FIG. 1 shows a confocal microscope, which has an optical component 4 for spectrally broadening a laser pulse generated by a pulse laser 1. The pulse laser 1 defines a pulsed laser beam 2, which is guided through the optical component 4. The optical component 4 is a “photonic band gap material”, or a correspondingly microstructured fibre or a conventional tapered fibre. When a fibre is used, the laser beam 2 is injected into the fibre by means of an input lens 3. Spectrally broadband illumination light 6 emerges from the optical component 4 and is fed by a first lens 5 to a wavelength-selecting and/or intensity-selecting means 7. The selected wavelengths or wavelength ranges are projected as illumination light 8 through a second lens 9 onto an illumination pinhole 10. The illumination light 8 then strikes a beam splitter 11. From the beam splitter 11, the spectrally broadband illumination light 8 proceeds to a scanning mirror 12. An objective 13, which projects the illumination light 8 onto a sample 14, is connected downstream of the scanning mirror 12. The light reflected or emitted by the sample 14 defines an observation beam path, or detection light 15. The detection light 15 is projected onto a detection pinhole 16, which is located in front of a detector 17. Using the optical component 4, it is possible to generate the laser light needed for studying the sample 14 in accordance with the desired spectrum, or wavelength range. The wavelength-selecting and/or intensity-selecting means 7 can be configured e.g. as an SP module or as a combination of two prisms with displaceable and width-adjustable slits. The user can hence straightforwardly select the required wavelength or the required wavelength range for studying the sample 14.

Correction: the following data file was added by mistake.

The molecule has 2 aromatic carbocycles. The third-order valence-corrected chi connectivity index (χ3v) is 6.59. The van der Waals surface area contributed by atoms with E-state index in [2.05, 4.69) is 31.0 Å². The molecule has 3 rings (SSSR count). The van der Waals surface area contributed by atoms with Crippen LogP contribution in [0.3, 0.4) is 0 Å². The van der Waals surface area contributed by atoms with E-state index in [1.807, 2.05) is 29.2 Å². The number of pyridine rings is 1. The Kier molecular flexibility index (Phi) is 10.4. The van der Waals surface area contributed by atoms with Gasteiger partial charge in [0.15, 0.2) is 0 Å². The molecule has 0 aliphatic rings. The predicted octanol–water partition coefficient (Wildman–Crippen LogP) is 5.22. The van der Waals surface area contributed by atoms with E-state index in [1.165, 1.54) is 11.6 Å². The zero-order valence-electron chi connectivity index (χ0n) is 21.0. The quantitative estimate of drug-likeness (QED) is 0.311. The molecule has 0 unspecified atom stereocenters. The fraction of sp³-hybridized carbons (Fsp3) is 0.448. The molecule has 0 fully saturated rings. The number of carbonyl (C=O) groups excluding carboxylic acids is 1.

As already mentioned above, the beam splitter 11 diverts the light onto the scanning mirror 12. Some of the light passes through the beam splitter 11 and defines a light loss. This component of the light is lost to the observation or measurement. For this reason, a reference detector 18 is assigned to the illumination light 8 passing through the beam splitter 11. The reference detector 18 determines the amount of light lost and derives therefrom an electronic value which is fed to control electronics 20. The control electronics 20 are connected to the wavelength-selecting and/or intensity-selecting means 7. The control electronics 20 control the intensity of the illumination light 8 such that a constant light power always reaches the sample 14. For example, a control loop for light-power stabilization may be provided in such a way that it parasitically measures the light power in the beam path of the microscope and, for example with the aid of an acousto-optical or electro-optical element as the intensity-selecting means 7, it keeps the sample illumination light power constant. To that end, LCD attenuators could also be used.